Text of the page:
Belfast Telegraph

Sunday 26 October 2014

French police force open fuel depot

A student stands near riot police officers in Lyon, central France (AP)
Riot police officers take position during clashes with youth in Nanterre, outside Paris, Tuesday, Oct. 19, 2010.
Riot police officers detain a youth during a students demonstration in Lyon, central France, Monday Oct.18, 2010. French oil workers defied the government's demand Monday to get back to work and end scattered fuel shortages, stepping up their fight against President Nicolas Sarkozy's plan to raise the retirement age to 62. Youths and truckers escalated the protests.(AP Photo/Laurent Cipriani)

French riot police have pushed aside striking oil workers and forced the reopening of a strategic refinery.

The action, aimed at reversing growing fuel shortages, took place as the French Senate looked ready to approve the controversial pension reforms at the heart of the union-led protests.

The Interior Ministry said the operation at the Grandpuits fuel refinery succeeded "without incident", but the CGT union said three workers were injured. Emergency workers took stretchers to the depot, which is 50 miles (80km) east of Paris, the closest source of petrol supplies to the French capital.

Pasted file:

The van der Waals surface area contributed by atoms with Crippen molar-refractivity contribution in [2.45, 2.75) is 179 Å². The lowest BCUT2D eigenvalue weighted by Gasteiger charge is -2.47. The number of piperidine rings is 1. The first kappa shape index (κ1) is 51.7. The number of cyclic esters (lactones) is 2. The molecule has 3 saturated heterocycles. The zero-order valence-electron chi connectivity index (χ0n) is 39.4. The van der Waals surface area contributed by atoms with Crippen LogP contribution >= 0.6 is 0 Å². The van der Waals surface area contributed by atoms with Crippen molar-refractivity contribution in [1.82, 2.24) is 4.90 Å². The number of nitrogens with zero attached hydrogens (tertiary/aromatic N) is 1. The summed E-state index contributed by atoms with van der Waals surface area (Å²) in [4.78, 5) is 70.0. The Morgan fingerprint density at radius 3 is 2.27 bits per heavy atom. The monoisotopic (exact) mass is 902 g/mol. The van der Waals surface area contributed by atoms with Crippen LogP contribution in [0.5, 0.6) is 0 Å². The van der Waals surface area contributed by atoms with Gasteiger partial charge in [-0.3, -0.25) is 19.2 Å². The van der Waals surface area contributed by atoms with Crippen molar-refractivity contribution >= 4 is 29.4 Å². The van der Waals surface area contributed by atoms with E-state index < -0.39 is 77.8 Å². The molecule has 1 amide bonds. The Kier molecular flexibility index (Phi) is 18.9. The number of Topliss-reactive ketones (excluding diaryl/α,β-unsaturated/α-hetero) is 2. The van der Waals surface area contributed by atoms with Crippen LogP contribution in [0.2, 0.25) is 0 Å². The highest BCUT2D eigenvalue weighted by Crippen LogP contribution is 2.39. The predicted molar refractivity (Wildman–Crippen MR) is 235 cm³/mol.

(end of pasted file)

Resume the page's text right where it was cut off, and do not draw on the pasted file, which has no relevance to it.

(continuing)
Helmeted officers in body armour descended overnight on Grandpuits, confronting workers who shoved back and shouted union slogans as they sought to keep police from opening the gates to the depot, run by oil giant Total SA.

"We are outraged, scandalised," said Charles Foulard, a union leader at the Grandpuits depot. The refinery at Grandpuits had been a bastion of resistance to President Nicolas Sarkozy's bid to raise the retirement age to 62.

Despite the government's efforts to conquer resistance, Prime Minister Francois Fillon said it would take several more days to end petrol shortages which are taking a toll on the country's economy.

The Senate neared the end of a debate which has taken more than 130 hours, the second longest for 30 year. MPs, mostly opposition Socialists, submitted a staggering 1,237 amendments, but Mr Sarkozy's conservative UMP party and its allies have a majority and dismissed nearly all the amendments. After the Senate vote, the final text goes back to both houses for final formal approval, which is expected next week.

Unions oppose a pillar of the reform - raising the retirement age from 60 to 62 - and have staged months of strikes and protests which have boiled over into radical action and scattered clashes.

Mr Sarkozy had ordered regional authorities to intervene and force open depots, accusing the strikers of holding ordinary people and the French economy "hostage".

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